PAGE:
Penn Arts & Sciences Logo

Joseph Coppola

Fisher-Bennett Hall 324
215-573-4577

B.A., English Literature (Honors), Rutgers University 

Minors: Cinema & Media Studies, Political Science, Philosophy 

Certificate in Creative Writing 

Thesis Title: The Link Between Voyeurism and Patriarchy in Hitchcock's Narrative Structure

Advisor: John Belton 

 

M.A., Film & Media Studies, Columbia University 

Thesis Title: Negotiating Italian "White Priviledge": American Silent Cinema Revised 

 Advisors: Jane Gaines, Rob King, John Belton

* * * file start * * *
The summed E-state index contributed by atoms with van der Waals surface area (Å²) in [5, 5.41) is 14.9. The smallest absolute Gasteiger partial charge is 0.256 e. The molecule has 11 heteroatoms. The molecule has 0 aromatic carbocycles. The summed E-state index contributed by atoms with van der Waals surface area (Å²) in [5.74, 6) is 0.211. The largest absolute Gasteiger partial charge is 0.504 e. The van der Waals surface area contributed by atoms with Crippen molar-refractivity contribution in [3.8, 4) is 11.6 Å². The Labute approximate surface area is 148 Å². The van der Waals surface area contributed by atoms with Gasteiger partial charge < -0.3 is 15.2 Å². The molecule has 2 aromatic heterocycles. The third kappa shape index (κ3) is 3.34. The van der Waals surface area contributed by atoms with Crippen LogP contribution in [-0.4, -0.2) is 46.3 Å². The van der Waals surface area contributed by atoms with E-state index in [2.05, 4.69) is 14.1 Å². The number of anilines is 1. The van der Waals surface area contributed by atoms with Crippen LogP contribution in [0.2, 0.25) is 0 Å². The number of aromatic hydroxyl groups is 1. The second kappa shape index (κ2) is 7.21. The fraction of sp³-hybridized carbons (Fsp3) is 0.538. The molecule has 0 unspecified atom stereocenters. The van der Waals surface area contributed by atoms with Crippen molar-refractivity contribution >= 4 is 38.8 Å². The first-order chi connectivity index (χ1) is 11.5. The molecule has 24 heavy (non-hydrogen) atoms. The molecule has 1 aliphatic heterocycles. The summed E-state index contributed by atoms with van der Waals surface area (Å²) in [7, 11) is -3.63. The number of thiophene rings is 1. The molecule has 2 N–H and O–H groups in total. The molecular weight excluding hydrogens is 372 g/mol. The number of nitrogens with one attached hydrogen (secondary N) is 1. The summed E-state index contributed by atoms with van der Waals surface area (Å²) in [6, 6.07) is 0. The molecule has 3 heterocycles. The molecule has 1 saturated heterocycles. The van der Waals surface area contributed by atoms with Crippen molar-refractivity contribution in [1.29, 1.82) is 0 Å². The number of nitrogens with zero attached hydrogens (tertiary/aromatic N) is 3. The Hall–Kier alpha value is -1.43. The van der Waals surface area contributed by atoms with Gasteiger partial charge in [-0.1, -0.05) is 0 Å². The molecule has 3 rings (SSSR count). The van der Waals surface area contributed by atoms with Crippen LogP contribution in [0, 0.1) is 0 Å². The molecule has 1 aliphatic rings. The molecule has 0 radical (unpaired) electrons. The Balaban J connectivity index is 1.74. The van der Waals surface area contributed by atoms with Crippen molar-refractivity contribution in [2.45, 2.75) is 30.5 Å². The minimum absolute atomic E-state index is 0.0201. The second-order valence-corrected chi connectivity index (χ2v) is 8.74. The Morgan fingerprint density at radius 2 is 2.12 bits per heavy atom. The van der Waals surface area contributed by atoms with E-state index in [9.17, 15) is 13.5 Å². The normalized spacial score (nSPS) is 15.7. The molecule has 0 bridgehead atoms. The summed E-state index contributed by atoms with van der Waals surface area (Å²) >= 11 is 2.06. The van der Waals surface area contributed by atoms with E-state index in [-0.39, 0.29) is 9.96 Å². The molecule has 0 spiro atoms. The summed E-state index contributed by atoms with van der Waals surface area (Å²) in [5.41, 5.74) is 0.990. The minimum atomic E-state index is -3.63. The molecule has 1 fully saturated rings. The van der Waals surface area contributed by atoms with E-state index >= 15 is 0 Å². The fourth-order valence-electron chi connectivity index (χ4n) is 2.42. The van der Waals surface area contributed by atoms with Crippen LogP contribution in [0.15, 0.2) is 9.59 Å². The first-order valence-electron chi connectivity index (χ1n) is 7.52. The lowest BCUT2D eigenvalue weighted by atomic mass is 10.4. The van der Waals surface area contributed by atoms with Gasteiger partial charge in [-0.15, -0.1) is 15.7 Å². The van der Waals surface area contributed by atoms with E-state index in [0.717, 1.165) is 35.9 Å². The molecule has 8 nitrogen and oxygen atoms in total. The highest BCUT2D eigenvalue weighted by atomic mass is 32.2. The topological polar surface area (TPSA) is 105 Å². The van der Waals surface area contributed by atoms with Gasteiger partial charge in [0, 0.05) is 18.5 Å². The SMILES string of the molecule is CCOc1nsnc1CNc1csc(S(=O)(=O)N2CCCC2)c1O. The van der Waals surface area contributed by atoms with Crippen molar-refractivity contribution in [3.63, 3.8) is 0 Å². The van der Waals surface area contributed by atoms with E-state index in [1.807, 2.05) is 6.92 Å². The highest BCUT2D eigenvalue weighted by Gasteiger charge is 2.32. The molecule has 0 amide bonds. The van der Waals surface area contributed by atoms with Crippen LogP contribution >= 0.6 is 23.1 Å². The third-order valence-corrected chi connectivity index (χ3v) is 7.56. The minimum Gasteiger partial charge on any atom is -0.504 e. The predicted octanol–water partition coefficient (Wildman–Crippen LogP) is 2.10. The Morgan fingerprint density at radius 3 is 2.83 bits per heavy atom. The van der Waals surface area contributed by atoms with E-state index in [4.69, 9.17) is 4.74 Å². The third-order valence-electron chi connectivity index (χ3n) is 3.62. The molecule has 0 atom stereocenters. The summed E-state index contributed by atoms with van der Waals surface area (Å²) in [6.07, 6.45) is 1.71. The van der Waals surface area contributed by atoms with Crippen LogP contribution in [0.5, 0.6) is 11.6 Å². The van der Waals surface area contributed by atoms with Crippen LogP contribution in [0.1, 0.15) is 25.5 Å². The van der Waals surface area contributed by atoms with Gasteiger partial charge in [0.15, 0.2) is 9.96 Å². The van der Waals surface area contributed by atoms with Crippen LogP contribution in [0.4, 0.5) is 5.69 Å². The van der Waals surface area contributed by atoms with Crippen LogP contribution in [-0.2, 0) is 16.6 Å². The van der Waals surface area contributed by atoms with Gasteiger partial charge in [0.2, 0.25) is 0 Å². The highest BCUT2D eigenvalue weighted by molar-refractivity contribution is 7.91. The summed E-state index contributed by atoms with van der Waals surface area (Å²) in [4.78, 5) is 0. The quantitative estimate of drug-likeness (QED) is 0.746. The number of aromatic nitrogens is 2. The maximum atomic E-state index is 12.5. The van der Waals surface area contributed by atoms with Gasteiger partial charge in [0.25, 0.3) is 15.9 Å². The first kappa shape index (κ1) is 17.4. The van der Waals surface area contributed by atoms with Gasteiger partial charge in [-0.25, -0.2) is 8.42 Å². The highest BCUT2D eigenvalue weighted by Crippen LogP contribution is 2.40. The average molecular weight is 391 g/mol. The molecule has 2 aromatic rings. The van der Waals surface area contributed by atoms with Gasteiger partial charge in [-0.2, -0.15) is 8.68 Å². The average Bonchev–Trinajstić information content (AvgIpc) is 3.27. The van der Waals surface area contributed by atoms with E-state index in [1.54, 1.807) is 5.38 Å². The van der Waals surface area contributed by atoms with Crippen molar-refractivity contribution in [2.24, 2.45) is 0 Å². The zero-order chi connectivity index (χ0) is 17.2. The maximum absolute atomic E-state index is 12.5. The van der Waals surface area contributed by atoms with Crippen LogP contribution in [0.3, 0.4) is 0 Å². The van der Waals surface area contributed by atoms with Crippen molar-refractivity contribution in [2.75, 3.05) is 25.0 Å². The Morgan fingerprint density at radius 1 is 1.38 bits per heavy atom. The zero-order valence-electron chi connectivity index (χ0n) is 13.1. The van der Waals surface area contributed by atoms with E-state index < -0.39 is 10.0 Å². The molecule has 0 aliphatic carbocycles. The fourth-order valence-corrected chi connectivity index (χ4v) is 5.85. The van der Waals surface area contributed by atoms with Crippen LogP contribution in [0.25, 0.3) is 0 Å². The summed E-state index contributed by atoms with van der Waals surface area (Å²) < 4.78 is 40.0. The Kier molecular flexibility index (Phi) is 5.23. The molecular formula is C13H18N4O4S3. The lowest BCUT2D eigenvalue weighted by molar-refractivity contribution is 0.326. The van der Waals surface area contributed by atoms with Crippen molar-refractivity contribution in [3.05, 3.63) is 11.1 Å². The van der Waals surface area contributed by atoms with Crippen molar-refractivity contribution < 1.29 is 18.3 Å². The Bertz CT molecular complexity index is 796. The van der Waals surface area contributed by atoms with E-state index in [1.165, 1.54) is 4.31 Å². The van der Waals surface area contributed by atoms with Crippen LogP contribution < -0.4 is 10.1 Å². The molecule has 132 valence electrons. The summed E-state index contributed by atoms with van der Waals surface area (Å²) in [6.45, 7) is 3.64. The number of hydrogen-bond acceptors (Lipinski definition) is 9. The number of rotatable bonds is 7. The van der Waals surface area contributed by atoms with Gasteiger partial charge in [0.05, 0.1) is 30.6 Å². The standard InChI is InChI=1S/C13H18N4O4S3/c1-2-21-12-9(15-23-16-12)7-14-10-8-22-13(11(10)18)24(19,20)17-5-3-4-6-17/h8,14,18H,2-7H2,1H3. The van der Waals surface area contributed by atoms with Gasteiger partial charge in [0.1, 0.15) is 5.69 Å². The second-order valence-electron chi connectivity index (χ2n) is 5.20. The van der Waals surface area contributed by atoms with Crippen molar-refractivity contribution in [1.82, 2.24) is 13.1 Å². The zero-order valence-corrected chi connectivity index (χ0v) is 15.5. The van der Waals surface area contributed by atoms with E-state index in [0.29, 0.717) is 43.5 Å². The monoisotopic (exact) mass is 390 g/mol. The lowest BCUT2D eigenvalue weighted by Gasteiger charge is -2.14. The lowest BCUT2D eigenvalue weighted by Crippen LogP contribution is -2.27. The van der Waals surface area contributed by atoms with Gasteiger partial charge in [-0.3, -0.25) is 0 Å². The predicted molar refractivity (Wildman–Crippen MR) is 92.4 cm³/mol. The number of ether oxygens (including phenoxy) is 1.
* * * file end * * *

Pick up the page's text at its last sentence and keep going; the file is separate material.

As an undergradaute at Rutgers, my work combined a close analysis of Alfred Hitchcock's filmmaking technique, Andre Bazin's Ontology of the Photographic Image, and Judith Butler's notion of gender performance in order to analyze cinema as a worldwide aesthetic and industrial phenomenon that impacted radical changes in the professional and sexual identity of women in the Post-war era. Finding material links between technologies and larger cultural and industrial practices would prove to be the guiding impluse of my academic career. My MA thesis at Columbia highlighted how various cultural institutions such as vaudeville, the illustrated press, novels involving crime, early "view" films, and films starring George Beban and even Rudolph Valentino helped convey romantic and racialized represenations of Italians insisting on a high degree of anthropoligcal difference and racial primitivism. Ultimately, I explored how early motion pictures and related media worked through the tensions inherent in portraying the Italian immigrant as a racially inferior "other," while simultaneously granting them key cinematic privileges typically reserved for "white" communites. At Upenn, I seek to learn more about the status of literary studies in the context of globalized capitalism, the relationship between legal texts and cultural production, the Hollywood Studio System, Copyright Law, and how Media Institutions shape conceptions of race, gender, and nationality.